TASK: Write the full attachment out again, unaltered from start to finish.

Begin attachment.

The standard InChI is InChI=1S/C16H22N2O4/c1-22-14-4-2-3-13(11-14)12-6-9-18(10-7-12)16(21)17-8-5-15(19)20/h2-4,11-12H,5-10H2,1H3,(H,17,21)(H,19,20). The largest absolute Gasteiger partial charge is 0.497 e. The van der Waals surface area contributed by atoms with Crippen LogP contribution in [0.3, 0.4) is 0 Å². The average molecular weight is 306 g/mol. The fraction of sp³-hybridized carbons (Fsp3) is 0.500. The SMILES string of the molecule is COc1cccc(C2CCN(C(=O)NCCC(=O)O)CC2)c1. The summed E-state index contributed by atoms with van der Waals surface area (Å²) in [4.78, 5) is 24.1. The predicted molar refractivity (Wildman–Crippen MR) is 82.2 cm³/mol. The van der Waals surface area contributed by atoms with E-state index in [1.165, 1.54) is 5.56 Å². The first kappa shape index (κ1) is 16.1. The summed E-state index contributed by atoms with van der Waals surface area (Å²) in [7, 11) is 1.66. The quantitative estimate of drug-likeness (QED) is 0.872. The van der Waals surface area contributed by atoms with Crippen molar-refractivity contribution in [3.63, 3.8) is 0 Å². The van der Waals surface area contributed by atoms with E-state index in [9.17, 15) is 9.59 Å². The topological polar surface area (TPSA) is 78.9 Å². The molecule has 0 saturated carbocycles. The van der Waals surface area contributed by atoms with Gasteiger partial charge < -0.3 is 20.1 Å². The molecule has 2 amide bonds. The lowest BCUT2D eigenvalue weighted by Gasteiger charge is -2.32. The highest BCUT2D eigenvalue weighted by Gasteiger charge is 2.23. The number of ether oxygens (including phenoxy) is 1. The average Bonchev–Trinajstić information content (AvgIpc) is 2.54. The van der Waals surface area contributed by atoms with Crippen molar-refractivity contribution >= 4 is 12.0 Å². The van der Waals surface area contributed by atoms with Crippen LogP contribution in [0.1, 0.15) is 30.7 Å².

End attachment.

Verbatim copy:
The standard InChI is InChI=1S/C16H22N2O4/c1-22-14-4-2-3-13(11-14)12-6-9-18(10-7-12)16(21)17-8-5-15(19)20/h2-4,11-12H,5-10H2,1H3,(H,17,21)(H,19,20). The largest absolute Gasteiger partial charge is 0.497 e. The van der Waals surface area contributed by atoms with Crippen LogP contribution in [0.3, 0.4) is 0 Å². The average molecular weight is 306 g/mol. The fraction of sp³-hybridized carbons (Fsp3) is 0.500. The SMILES string of the molecule is COc1cccc(C2CCN(C(=O)NCCC(=O)O)CC2)c1. The summed E-state index contributed by atoms with van der Waals surface area (Å²) in [4.78, 5) is 24.1. The predicted molar refractivity (Wildman–Crippen MR) is 82.2 cm³/mol. The van der Waals surface area contributed by atoms with E-state index in [1.165, 1.54) is 5.56 Å². The first kappa shape index (κ1) is 16.1. The summed E-state index contributed by atoms with van der Waals surface area (Å²) in [7, 11) is 1.66. The quantitative estimate of drug-likeness (QED) is 0.872. The van der Waals surface area contributed by atoms with Crippen molar-refractivity contribution in [3.63, 3.8) is 0 Å². The van der Waals surface area contributed by atoms with E-state index in [9.17, 15) is 9.59 Å². The topological polar surface area (TPSA) is 78.9 Å². The molecule has 0 saturated carbocycles. The van der Waals surface area contributed by atoms with Gasteiger partial charge < -0.3 is 20.1 Å². The molecule has 2 amide bonds. The lowest BCUT2D eigenvalue weighted by Gasteiger charge is -2.32. The highest BCUT2D eigenvalue weighted by Gasteiger charge is 2.23. The number of ether oxygens (including phenoxy) is 1. The average Bonchev–Trinajstić information content (AvgIpc) is 2.54. The van der Waals surface area contributed by atoms with Crippen molar-refractivity contribution >= 4 is 12.0 Å². The van der Waals surface area contributed by atoms with Crippen LogP contribution in [0.1, 0.15) is 30.7 Å².